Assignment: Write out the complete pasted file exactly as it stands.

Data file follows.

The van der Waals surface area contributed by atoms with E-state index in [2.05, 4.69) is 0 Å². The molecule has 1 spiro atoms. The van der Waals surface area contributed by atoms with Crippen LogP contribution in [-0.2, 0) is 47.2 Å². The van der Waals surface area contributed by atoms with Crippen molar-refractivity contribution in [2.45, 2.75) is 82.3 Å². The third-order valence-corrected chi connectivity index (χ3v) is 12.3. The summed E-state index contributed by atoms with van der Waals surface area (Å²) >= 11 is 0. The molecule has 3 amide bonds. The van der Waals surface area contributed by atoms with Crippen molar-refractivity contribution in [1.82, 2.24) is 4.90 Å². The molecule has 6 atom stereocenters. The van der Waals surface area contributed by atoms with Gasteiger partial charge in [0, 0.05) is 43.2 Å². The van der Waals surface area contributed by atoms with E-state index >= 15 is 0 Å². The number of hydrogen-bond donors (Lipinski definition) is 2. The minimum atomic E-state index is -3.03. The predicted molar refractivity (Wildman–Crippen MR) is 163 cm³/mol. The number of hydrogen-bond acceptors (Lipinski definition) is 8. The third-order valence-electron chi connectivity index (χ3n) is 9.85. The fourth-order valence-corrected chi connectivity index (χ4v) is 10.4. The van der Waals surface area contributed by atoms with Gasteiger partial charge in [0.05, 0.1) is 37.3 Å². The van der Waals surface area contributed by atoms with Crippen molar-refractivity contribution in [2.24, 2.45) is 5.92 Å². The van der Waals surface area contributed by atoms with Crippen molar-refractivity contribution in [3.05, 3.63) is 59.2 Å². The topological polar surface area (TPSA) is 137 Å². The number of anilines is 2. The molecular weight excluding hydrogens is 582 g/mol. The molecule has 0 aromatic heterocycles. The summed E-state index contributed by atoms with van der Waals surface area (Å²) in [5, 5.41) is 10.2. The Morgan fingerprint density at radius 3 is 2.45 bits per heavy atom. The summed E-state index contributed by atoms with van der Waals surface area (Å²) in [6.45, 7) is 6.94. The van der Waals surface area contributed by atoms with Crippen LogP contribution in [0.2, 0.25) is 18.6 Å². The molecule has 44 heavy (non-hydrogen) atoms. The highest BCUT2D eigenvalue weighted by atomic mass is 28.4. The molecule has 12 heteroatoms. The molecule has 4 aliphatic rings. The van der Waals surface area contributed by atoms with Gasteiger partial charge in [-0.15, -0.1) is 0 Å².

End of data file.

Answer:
The van der Waals surface area contributed by atoms with E-state index in [2.05, 4.69) is 0 Å². The molecule has 1 spiro atoms. The van der Waals surface area contributed by atoms with Crippen LogP contribution in [-0.2, 0) is 47.2 Å². The van der Waals surface area contributed by atoms with Crippen molar-refractivity contribution in [2.45, 2.75) is 82.3 Å². The third-order valence-corrected chi connectivity index (χ3v) is 12.3. The summed E-state index contributed by atoms with van der Waals surface area (Å²) >= 11 is 0. The molecule has 3 amide bonds. The van der Waals surface area contributed by atoms with Crippen molar-refractivity contribution in [1.82, 2.24) is 4.90 Å². The molecule has 6 atom stereocenters. The van der Waals surface area contributed by atoms with Gasteiger partial charge in [0, 0.05) is 43.2 Å². The van der Waals surface area contributed by atoms with E-state index >= 15 is 0 Å². The number of hydrogen-bond donors (Lipinski definition) is 2. The minimum atomic E-state index is -3.03. The predicted molar refractivity (Wildman–Crippen MR) is 163 cm³/mol. The number of hydrogen-bond acceptors (Lipinski definition) is 8. The third-order valence-electron chi connectivity index (χ3n) is 9.85. The fourth-order valence-corrected chi connectivity index (χ4v) is 10.4. The van der Waals surface area contributed by atoms with Gasteiger partial charge in [0.05, 0.1) is 37.3 Å². The van der Waals surface area contributed by atoms with Crippen molar-refractivity contribution in [2.24, 2.45) is 5.92 Å². The van der Waals surface area contributed by atoms with Crippen molar-refractivity contribution in [3.05, 3.63) is 59.2 Å². The topological polar surface area (TPSA) is 137 Å². The number of anilines is 2. The molecular weight excluding hydrogens is 582 g/mol. The molecule has 0 aromatic heterocycles. The summed E-state index contributed by atoms with van der Waals surface area (Å²) in [5, 5.41) is 10.2. The Morgan fingerprint density at radius 3 is 2.45 bits per heavy atom. The summed E-state index contributed by atoms with van der Waals surface area (Å²) in [6.45, 7) is 6.94. The van der Waals surface area contributed by atoms with Crippen LogP contribution in [0.2, 0.25) is 18.6 Å². The molecule has 44 heavy (non-hydrogen) atoms. The highest BCUT2D eigenvalue weighted by atomic mass is 28.4. The molecule has 12 heteroatoms. The molecule has 4 aliphatic rings. The van der Waals surface area contributed by atoms with Gasteiger partial charge in [-0.15, -0.1) is 0 Å².